My wife recently purchased a Domane 5.9 (Di2) and loves it (just the usual issue of not having enough time to ride it more).
She has lower back issues, which was a major contributing factor to this choice and she says the bike extremely comfortable, especially on the rougher roads/paths. Much more noticable than on her old carbon Bianchi C2C It is better on her back and she doesn't feel as fatigued after a ride. You can see a little movement on the seat post but its not a huge movement or ungainly and hasn't reflected any decreased performance (Its seems to have worked ok for Fabian over the last few weeks as well).
They come standard with 25mm tyres but even if they different , I'm with Jacks (Dion) that this size tyre is the way to go, even on your current bike.
A great bike and I am even thinking of getting one myself (I'm 105kg).
Stand on my dog I cut off your head
It is a great looking bike, and I am very tempted.
I think I will have a few more sleeps before I decide. If I do, I would love the 5.9, (very jealous of your wife), but my budget would stretch to a 5.2.
I think the best answer is to go to the lbs and do a test ride.
Giant Defy 1
Bought a 5.2 about a month ago rode a Giant Defy Advanced 0 also found it really comfortable don't even notice the flex so much when riding it but a very smooth ride and very happy with my purchase
I know it is off topic, but I a curious, as the defy was also another I was looking at. As you have ridden both of them, what was the difference, ride, fit, look, equipment, that swung it to the Domane.
Hi Bianchi, same question re when your wife purchased the 5.9, had she rode anything else, and what swayed her for the 5.9
Giant Defy 1
We did all the research etc reading reviews etc.
Our ride home from work has a really rough stretch of about half kilometer (actually, it's pretty ordinary for most of the way but this section is brutal) and this was only about 4km from the bike shop so when she tested the Domane we headed straight there. It was a case of OMGosh, and when combined with the general comfort and the electronic shifting, she had made her mind up.
So she only rode the one bike but she pretty much knew it was for her. Another major factor that added to her decision was the bike shop owner is also an accredited coach and is very pedantic in relation to bike fitting. They did the whole lot (pedals, changed handlebars & stem, position etc) which was really good.
Stand on my dog I cut off your head
Riders Choice in Leederville.
We dealt with Gary Suckling for the purchase and fit and the follow up service (my wife needed a longer seat mast) by Phil has been great. Both very proffessional.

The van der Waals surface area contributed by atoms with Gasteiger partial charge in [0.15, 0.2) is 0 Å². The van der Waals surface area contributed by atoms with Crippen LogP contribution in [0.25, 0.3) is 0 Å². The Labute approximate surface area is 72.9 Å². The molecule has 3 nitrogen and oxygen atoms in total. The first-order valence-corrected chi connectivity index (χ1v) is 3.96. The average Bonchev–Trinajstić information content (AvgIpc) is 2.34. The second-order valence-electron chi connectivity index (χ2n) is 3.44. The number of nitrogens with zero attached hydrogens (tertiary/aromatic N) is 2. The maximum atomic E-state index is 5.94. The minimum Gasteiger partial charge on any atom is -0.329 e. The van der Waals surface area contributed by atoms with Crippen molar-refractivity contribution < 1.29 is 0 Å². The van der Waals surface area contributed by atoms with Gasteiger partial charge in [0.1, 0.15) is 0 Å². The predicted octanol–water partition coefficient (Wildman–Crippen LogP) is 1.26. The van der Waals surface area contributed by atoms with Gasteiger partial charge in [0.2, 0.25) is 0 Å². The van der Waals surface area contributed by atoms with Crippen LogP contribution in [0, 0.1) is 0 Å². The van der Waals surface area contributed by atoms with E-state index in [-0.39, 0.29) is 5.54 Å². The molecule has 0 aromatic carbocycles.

On our experience, I would recommend them.
Stand on my dog I cut off your head
This video is telling.
It highlights how resonance can develop between seat post flex and cadence - see 17sec and 42sec.
Whether this benefits comfort, blood flow, and power transmission from muscles to pedals I don't know. I think it could go either way.
Fabian Cancellara riding a Domane is different to Joe Average middle aged overweight guy. The latter will tend to sit with more weight on the saddle, and be less synched at higher cadences.
I think Trek would do well to publish power and comfort data for recreational cyclists at various cadences and bodyweights while riding the Domane vs a Madone.
I already gave myself a new one thanks to a skiing accident.
It has since been repaired
Trek Madone 3.1
Giant CRX4 - Black Ghost
I need a dualie
Thanks for posting.
It doesn't seem to work as I thought it would. Seems that most of the flex is in the post/mast and the coupling just acts a pivot. You could probably get a similar result with a Thudbuster ST or a Canyon carbon/basalt seatpost or similar. Which also has the advantage of changing to a stiffer post if you feel the necessity to do so.
Probably in their customer's interests, but not in Trek's who is trying to push Domane as a unique bike. If the results favor Madone (probably small but likely) then the customer could just buy any stiffer carbon bike, rather than just the Madone.
I think the only advantage of the Damone is a lighter version of inserting a bit of flex into the bike experience. When compared with the Canyon seatpost and another carbon frame, it may not even be that. It is probably slightly faster than running 25s at lower pressures, or pushing a Brooks with a steel seatpost up a hill (both of which I do) but this only matters if you are racing. If not, then there are cheaper options.
It'd be interesting for someone to do some independant research on the concept of introducing more flex into road frames and if that actually reduced fatigue which in turn resulted in more performance.
From the video it really doesn't look like a very efficient concept, for cobbles I'm sure it'd be awesome but as bad as our roads are they are hardly cobbles...